Tech Day: Infotainment Systems
Most of us look to the internet to answer our questions or solve our problems. Most of the time, the answers we find consist of second-hand information. That is, the place you find the answer didn’t actually come up with that answer. It’s rare to find the actual source of a piece of information. When it comes to Aston Martin infotainment systems, James Hawkes-Reed is an original source.
I’ve chatted with him once or twice every several months over the last few years. Not much, but enough to know that he’s incredibly knowledgeable and always willing to help. After my OEM parts supply got cut off, I found myself looking for alternatives. One of the areas I wanted to explore was James’ line of work: cameras and connectivity. We exchanged a few emails about what he had to offer and the conversation progressed well enough that I asked if he’d be interested in coming to the United States for a visit. To my surprise, he said yes.
Truth be told, the event itself fell together rather easily. The biggest hurdle I faced in organizing it was finding a location. We needed space for people as well as cars. Given we’re in Florida, we needed air conditioning. Finding an empty, air conditioned space we could fill with both people and cars is a tall order. Clare, as is usually the case, sorted this out for me. In addition to helping me with Redpants and running her own business, Off the Line Detailing, Clare’s day job was as a service adviser at Jaguar of Tampa. That dealership used to have Aston Martin and Fisker franchises, and the showroom for those cars still sits empty - now only used for special cars and new car deliveries. At the time, it had a Mercedes SLS convertible on display and a freshly-built Jaguar F-Pace waiting to be picked up by a customer. The dealership moved those vehicles out and gave us free reign over the showroom. So, I want to give a massively huge ‘thank you’ to Jaguar of Tampa for accommodating us.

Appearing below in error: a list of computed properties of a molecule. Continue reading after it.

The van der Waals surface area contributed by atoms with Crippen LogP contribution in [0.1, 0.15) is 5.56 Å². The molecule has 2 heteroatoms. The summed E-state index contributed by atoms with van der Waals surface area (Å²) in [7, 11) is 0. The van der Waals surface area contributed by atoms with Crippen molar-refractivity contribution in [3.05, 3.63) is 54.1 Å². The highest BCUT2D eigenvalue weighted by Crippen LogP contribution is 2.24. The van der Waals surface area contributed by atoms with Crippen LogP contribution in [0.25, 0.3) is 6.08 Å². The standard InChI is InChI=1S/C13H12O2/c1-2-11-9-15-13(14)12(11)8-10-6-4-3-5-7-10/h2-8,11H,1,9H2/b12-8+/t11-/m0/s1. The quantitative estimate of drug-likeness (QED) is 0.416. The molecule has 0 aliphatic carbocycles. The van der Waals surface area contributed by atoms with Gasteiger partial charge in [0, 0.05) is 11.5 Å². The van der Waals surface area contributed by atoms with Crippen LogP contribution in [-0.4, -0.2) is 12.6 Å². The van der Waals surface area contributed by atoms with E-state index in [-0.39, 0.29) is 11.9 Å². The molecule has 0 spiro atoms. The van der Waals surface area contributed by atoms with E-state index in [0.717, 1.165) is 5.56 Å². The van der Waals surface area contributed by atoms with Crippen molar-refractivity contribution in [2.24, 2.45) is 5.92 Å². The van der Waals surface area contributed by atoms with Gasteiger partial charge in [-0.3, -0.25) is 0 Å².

Having sorted out the location, the rest of the details seemed minor. I had to get chairs for people to sit in, food for people to eat, drinks to keep refreshed, and tables to set the food and beverages on. This was surprisingly stressful because I had no idea how many people to expect. I got a rough number by asking people to RSVP and provide some information, which did help quite a bit. But that unknown is a constant challenge with event planning. Up until people were seated and I started talking, I didn’t know if we’d get 5 people or 50 in attendance. Chairs and food for 5 people is simple. For 50? Quite a bit more costly and requires a bit of advanced notice to the caterer. Since I was paying for this out of pocket, being at least somewhat accurate was important to make both attendees and my wallet happy.